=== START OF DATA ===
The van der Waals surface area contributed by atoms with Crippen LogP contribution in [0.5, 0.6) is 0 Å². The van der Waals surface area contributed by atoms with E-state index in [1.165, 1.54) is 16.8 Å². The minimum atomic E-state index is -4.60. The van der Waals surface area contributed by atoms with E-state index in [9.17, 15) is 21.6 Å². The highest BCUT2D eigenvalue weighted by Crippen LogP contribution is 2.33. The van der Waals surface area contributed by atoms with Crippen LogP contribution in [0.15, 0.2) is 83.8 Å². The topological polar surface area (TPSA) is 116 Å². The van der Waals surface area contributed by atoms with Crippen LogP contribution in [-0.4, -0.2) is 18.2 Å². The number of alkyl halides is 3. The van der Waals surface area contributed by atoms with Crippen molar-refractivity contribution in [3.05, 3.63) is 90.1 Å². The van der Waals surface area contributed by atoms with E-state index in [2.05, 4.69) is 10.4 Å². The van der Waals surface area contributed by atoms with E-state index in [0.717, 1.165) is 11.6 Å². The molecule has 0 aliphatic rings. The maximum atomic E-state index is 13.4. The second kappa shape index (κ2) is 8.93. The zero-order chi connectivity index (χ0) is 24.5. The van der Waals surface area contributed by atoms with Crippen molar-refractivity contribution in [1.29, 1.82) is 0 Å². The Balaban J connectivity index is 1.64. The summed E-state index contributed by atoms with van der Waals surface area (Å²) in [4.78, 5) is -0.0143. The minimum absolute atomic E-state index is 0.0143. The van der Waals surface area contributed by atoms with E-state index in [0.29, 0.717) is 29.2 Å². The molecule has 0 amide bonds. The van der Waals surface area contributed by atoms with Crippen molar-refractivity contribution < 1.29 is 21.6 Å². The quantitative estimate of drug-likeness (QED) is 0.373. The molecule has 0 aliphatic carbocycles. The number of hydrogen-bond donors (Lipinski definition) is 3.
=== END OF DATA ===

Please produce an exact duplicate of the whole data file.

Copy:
The van der Waals surface area contributed by atoms with Crippen LogP contribution in [0.5, 0.6) is 0 Å². The van der Waals surface area contributed by atoms with E-state index in [1.165, 1.54) is 16.8 Å². The minimum atomic E-state index is -4.60. The van der Waals surface area contributed by atoms with E-state index in [9.17, 15) is 21.6 Å². The highest BCUT2D eigenvalue weighted by Crippen LogP contribution is 2.33. The van der Waals surface area contributed by atoms with Crippen LogP contribution in [0.15, 0.2) is 83.8 Å². The topological polar surface area (TPSA) is 116 Å². The van der Waals surface area contributed by atoms with Crippen LogP contribution in [-0.4, -0.2) is 18.2 Å². The number of alkyl halides is 3. The van der Waals surface area contributed by atoms with Crippen molar-refractivity contribution in [3.05, 3.63) is 90.1 Å². The van der Waals surface area contributed by atoms with E-state index in [2.05, 4.69) is 10.4 Å². The van der Waals surface area contributed by atoms with E-state index in [0.717, 1.165) is 11.6 Å². The molecule has 0 aliphatic rings. The maximum atomic E-state index is 13.4. The second kappa shape index (κ2) is 8.93. The zero-order chi connectivity index (χ0) is 24.5. The van der Waals surface area contributed by atoms with Crippen molar-refractivity contribution in [1.29, 1.82) is 0 Å². The Balaban J connectivity index is 1.64. The summed E-state index contributed by atoms with van der Waals surface area (Å²) in [4.78, 5) is -0.0143. The minimum absolute atomic E-state index is 0.0143. The van der Waals surface area contributed by atoms with E-state index in [0.29, 0.717) is 29.2 Å². The molecule has 0 amide bonds. The van der Waals surface area contributed by atoms with Crippen molar-refractivity contribution < 1.29 is 21.6 Å². The quantitative estimate of drug-likeness (QED) is 0.373. The molecule has 0 aliphatic carbocycles. The number of hydrogen-bond donors (Lipinski definition) is 3.